It's no surprise really. The management of Soma are the same two from Ethos, who took lots of money of lots of Crowdcube investors and were then forced into liquidation by the Court. The results have not yet been filed. We flagged this all up here

The funds from Ethos seem to have been used to fund the newco. Its all very messy and must have been planned well before they pitched on Crowdcube. Lets hope the liquidator has a mind to find the facts and not do the usual sweeping under the carpet job. All this phoenix needs is a strong fire extinguisher.

So now what am I going to do this Saturday  - they havent exactly given me much time to re arrange my diary. I think a trip to the beach at Antibes is called for - Jester, get my jet ready! 

Ideasquares is not what you think it is

A contact asked us about Ideasquares - We were surprised by what we found.

Ideasquares purports to be an equity crowdfunding consultancy - helping businesses wishing to use this channel to complete a successful round. 

However it is not that really. Its just a conduit for Seedrs and Crowdcube to promote their own platforms. In fact those are the only plaforms that offer ECF in the UK, if you read their website. Reading the link above you might think you were on the Crowdcube website. 

It does declare that it is partnered with the two, but this is more of an appendage than a partnership. 

Nothing wrong with any of this really and the girl who runs it gets great reviews - although she has absolutely no experience in anything. Or is there?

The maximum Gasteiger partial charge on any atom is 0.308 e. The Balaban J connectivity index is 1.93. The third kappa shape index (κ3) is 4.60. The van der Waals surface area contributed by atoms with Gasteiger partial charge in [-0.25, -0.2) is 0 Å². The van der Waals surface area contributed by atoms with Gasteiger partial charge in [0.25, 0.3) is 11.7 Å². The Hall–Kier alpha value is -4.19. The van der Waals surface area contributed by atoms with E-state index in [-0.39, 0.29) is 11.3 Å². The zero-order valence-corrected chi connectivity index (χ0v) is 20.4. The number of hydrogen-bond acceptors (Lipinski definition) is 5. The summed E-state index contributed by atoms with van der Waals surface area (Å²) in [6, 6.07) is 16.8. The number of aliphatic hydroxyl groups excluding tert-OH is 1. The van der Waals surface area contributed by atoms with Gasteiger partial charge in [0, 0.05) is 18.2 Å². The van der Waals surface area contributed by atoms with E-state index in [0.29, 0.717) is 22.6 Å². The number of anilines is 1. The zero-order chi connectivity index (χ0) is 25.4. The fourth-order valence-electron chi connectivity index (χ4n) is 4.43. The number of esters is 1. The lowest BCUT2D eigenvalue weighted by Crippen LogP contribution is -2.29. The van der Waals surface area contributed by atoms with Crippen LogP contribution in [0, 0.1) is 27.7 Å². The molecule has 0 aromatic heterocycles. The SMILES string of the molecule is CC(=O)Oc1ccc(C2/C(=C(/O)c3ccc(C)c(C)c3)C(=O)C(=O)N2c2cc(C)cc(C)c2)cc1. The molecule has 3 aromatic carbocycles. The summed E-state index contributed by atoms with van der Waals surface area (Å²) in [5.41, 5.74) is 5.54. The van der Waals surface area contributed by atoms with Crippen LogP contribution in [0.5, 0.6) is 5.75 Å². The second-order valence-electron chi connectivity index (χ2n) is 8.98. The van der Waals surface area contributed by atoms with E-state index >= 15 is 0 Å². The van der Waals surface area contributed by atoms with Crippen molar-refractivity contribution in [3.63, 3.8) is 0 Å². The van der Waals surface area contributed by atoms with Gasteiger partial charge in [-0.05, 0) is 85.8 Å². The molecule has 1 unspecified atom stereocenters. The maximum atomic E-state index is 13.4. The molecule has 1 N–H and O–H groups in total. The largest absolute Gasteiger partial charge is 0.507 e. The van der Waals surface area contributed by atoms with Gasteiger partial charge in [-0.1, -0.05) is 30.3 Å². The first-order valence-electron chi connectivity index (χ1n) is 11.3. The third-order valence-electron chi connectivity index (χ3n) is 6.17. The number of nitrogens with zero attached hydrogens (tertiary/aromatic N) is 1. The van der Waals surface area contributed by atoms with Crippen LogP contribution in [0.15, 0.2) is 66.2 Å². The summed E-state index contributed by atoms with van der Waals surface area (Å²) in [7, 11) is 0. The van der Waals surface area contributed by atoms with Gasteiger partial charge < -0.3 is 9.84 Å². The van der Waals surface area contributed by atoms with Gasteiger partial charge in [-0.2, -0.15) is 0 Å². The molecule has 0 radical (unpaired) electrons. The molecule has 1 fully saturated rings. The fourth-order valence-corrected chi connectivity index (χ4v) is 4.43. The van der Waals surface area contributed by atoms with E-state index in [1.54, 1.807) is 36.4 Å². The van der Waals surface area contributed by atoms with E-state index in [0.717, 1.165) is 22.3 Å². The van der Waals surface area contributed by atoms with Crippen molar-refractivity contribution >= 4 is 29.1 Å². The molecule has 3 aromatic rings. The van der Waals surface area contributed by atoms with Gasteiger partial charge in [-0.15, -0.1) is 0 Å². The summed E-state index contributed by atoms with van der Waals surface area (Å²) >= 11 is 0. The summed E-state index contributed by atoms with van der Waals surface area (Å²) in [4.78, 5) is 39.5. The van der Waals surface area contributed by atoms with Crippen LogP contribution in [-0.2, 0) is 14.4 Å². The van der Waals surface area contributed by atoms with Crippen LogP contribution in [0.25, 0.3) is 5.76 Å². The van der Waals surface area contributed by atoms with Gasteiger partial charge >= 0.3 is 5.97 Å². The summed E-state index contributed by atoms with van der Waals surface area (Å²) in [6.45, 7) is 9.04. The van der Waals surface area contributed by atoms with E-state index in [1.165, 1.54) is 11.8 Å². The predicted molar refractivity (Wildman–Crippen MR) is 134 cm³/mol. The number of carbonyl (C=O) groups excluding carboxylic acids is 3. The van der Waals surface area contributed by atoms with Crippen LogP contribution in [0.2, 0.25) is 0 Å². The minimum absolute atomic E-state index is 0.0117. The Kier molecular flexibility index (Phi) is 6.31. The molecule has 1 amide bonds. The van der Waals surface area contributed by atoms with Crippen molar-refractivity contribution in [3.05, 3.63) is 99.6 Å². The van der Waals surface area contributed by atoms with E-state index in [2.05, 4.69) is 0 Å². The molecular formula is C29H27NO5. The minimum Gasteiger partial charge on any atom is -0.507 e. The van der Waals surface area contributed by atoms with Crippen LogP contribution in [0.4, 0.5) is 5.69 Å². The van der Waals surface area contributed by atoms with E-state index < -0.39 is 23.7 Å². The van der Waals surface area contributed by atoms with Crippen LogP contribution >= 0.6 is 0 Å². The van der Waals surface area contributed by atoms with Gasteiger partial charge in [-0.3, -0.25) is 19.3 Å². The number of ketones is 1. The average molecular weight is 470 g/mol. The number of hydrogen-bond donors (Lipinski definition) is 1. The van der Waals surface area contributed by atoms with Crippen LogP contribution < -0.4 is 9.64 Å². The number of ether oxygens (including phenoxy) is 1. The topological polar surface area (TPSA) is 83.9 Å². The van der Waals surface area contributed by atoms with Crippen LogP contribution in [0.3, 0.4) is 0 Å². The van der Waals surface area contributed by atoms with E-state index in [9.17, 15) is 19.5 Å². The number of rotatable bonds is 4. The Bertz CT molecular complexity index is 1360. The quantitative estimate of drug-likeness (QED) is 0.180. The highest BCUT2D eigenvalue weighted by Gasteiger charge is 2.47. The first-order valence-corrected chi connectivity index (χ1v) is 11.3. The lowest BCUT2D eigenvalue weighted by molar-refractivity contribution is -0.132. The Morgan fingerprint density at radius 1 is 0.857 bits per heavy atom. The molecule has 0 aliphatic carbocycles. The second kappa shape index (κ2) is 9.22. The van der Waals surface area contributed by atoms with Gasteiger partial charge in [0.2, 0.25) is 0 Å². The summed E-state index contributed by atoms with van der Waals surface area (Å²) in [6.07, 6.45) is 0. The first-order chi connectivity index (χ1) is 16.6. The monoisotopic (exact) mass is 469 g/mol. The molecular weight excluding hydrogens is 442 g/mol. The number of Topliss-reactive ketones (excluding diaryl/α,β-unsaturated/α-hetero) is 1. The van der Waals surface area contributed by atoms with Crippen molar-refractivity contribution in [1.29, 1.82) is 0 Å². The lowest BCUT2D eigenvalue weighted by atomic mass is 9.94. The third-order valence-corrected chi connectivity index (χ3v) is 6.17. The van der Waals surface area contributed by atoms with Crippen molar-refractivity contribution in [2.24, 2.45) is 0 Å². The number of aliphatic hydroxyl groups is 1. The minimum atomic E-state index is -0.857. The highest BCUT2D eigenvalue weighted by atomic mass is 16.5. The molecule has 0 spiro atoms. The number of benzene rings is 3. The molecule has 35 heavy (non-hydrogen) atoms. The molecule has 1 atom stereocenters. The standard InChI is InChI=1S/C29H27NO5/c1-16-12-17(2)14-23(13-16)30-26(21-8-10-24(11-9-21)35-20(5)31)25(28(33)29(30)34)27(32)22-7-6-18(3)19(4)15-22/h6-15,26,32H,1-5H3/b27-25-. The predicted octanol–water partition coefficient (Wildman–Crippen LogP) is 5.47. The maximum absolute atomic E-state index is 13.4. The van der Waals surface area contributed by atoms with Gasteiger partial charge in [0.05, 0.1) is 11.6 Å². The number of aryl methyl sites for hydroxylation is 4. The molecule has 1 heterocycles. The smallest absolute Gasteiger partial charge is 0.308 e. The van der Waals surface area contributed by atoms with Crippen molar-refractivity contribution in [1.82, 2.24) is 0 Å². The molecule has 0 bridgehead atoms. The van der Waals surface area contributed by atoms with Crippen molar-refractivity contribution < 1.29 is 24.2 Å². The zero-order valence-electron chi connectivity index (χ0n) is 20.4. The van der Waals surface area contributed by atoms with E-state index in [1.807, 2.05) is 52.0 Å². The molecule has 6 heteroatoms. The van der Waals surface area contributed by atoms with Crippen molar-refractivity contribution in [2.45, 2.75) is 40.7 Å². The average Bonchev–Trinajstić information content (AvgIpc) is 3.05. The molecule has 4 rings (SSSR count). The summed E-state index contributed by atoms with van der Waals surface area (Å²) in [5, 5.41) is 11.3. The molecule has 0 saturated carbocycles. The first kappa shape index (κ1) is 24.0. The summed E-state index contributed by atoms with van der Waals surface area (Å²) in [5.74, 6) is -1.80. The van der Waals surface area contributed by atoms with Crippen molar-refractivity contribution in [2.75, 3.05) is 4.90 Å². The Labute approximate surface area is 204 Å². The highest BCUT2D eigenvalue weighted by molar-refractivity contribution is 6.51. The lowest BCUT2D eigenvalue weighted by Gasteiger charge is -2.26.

We offer a completely independent service - covering all platforms and will recommend the right platform for the right offer. And you can be sure that there are many more excellent platforms out there with a large variety of expertise in many different sectors. Choosing the wrong one will not help.

So use them by all means but just know that they are not independent and they are peddling wares for both Crowdcube and Seedrs ONLY - is there a finders fee? What they tell about both platforms will not be the whole truth - read the link above to see that. It's all a little too cosy and it yet again asks questions about the openness and honesty of the whole ECF sector.

Thursday, 14 September 2017

How Desperte can Crowdcube be?

We were sent this today - Crowdcube asking investors to push businesses their way for a finders fee of £2k each. What about all the PRing from Luke Lang over the past 3 years that the platform is inundated with applications and that they turn away well over 50% of them?